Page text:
Wednesday, January 21, 2009

addicted to polos

I am not addicted to polos, nor have I ever been moderately interested in their existence. I have, however, had this post on my mind for some time now.

I read most of Naomi Klein's No Logo last semester (a surprisingly interesting read considering the lack of images and abundance of facts and figures). She talks about brands like Nike, Tommy Hilfiger, and Polo in hip-hop culture.

"Tommy Hilfiger, even more than Nike or Adidas, has turned the harnessing of ghetto cool into a mass-marketing science. Hilfiger forged a formula that has since been imitated by Polo, Nautica, Munsingwear and several other clothing companies looking for a short cut to making it at the suburban mall with inner city attitude.

Like depoliticized, hyper-patriotic Benetton, Hilfiger ads are a tangle of Cape Cod multiculturalism: scrubbed black faces lounging with their wind-swept white brothers and sisters in that great country club in the sky, and always against the backdrop of a billowing American flag...

Tommy Hilfiger started off squarely as white-preppy wear in the tradition of Ralph Lauren and Lacoste. But the designer soon realized that his clothes also had a peculiar cache in the inner cities, where the hip-hop philosophy of "living large" saw poor and working-class kids acquiring status in the ghetto by adopting the gear and accoutrements of prohibitively costly leisure activities, such as skiing golfing, even boating.
Perhaps to better position his brand within this urban fantasy, Hilfiger began to associate his clothes more consciously with these sports, shooting ads at yacht clubs, beaches, and other nautical locales. At the same time, the clothes themselves were redesigned to appeal more directly to the hip-hop aesthetic."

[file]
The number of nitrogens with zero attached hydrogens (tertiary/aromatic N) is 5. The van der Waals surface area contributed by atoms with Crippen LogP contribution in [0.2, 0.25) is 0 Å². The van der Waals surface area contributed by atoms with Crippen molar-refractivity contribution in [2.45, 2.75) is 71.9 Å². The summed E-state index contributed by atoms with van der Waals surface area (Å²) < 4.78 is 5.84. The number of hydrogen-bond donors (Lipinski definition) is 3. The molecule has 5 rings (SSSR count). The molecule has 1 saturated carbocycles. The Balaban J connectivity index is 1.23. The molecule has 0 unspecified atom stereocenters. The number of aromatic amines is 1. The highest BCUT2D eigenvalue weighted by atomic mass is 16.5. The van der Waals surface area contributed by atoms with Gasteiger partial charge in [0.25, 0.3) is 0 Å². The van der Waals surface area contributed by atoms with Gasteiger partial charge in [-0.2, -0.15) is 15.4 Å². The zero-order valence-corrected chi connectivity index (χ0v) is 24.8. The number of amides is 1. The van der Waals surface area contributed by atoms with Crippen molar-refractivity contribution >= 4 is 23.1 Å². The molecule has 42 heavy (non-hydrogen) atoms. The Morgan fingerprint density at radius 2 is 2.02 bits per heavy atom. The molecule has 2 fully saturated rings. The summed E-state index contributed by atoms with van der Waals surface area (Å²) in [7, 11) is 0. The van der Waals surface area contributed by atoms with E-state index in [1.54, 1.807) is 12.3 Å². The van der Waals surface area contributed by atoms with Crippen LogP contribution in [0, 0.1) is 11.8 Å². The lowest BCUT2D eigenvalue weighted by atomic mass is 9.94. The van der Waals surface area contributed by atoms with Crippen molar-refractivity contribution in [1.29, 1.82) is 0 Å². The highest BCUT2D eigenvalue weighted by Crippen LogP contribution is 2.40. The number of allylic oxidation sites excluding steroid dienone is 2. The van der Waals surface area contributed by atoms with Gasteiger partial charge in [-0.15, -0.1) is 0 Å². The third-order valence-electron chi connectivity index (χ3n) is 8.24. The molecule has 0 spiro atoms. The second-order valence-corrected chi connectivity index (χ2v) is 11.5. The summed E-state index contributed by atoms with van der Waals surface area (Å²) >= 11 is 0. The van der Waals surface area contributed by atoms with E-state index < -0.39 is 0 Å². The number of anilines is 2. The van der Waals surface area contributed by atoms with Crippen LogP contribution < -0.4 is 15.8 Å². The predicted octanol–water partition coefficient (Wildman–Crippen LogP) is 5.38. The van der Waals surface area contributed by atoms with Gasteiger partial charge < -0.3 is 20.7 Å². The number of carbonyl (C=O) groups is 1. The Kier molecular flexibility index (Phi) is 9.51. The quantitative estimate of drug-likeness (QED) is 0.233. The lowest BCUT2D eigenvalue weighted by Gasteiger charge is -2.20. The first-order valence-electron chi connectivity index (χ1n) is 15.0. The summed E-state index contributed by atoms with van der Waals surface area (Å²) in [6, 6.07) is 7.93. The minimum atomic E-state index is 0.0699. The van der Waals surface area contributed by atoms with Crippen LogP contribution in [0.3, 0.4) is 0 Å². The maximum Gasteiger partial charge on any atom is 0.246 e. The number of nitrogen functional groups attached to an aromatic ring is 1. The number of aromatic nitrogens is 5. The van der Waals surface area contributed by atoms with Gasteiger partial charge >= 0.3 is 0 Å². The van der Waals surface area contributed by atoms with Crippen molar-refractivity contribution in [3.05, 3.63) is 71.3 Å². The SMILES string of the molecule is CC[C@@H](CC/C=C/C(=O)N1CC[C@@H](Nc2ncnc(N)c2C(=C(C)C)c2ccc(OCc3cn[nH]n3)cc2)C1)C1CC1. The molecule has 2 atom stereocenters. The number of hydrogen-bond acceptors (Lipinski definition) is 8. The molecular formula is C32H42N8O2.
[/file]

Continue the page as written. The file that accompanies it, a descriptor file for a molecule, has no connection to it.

I love Young Jeezy, and it is only appropriate that I mention his track, "My President" today, as Barack Obama took the position just over 48 hours ago. It might seem trivial, but I was pretty stoked on making a connection between what Naomi Klein is saying here and what Nas [he wrote the lyrics] is asking when he says,

"I said I woke up this morning, headache this big,
pay all they damn bills, feed all these damn kids,
buy all these school shoes, buy all these school clothes,
for some strange reason, my son addicted to Polos."
Nas's son is addicted to Polo because Tommy Hilfiger paved the path for their company. Hilfiger was successful because he ignored moral boundaries.

Negative links like these, links that bring design to society in a negative way, have helped me to realize just how important it is for me to use my design for good.


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